It is unlikely the canny Singapore government believed its citizens would be kept out by the entry fee, which was more likely designed to make the introduction of the IRs more palatable to locals, while contributing to state coffers. The determination of the fee level no doubt included consideration of the opportunity cost—a Singaporean intent on gambling is more likely to fork out S$100 for the convenience of gambling at one of the local casinos than to be subject to the sailing schedules of the casino cruise ships operating out of the city or having to make the trek to the closest land-based alternative at Genting in Malaysia.

Unless it wishes to undertake a shameless attempt to mislead its public, the Taiwan government will have to admit the bulk of demand at its proposed casinos would be generated by locals. The government can then furnish estimates of how much money its citizens lose in casinos abroad, and outline how revenues raised from taxing domestic casinos would be used to support community causes. Notably, the Singapore government’s failure to do this is now partly fuelling anti-casino sentiment, since 100% of the proceeds of Singapore’s slot club market—which has been dealt a heavy blow by the IRs—continues to be used to fund social and welfare projects.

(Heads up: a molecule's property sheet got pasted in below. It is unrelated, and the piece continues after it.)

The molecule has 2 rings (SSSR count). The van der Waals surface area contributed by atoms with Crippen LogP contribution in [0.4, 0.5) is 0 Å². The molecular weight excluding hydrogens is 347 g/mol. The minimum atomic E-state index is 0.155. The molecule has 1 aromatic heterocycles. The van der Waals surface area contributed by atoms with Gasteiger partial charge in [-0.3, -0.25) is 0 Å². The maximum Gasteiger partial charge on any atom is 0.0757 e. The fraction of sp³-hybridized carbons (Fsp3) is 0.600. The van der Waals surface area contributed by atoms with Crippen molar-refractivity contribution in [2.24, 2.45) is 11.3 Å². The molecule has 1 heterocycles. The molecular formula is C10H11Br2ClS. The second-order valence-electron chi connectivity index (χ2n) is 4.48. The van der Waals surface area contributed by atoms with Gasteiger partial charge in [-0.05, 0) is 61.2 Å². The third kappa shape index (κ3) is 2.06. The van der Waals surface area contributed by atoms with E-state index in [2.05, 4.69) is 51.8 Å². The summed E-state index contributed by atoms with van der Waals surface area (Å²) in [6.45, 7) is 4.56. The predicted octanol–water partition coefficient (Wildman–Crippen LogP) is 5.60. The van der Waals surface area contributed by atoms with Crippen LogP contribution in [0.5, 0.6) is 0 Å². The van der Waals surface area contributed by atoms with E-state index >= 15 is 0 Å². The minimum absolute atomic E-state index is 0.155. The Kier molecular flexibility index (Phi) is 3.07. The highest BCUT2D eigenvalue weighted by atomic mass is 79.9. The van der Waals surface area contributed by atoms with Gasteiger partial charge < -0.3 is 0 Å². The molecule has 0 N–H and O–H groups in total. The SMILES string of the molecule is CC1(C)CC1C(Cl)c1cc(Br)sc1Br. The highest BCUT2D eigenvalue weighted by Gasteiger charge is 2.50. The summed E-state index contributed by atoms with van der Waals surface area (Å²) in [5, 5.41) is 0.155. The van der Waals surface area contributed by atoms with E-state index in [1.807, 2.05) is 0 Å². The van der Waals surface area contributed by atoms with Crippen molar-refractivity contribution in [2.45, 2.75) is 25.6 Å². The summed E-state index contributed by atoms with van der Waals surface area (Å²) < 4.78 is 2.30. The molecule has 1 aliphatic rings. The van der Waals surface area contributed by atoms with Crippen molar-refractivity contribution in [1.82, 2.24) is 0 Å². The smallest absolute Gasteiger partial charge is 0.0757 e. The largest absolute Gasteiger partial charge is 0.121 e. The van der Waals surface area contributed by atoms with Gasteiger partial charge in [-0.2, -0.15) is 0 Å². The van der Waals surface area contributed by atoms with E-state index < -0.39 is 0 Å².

Such an honest approach to presenting the case for legal casinos in Taiwan may very well fail to surmount ingrained prejudices, particularly since a major part of the resistance in the offshore islands appears to stem from a ‘not-in-mybackyard’ mentality, rather than economic or even moral considerations. An honest approach will, however, likely lead to less public discontent following the opening of the casinos than is currently emerging in Singapore, where many citizens may feel they had been duped by a pitch which hinted locals would be a rare sight on the IR gaming floors.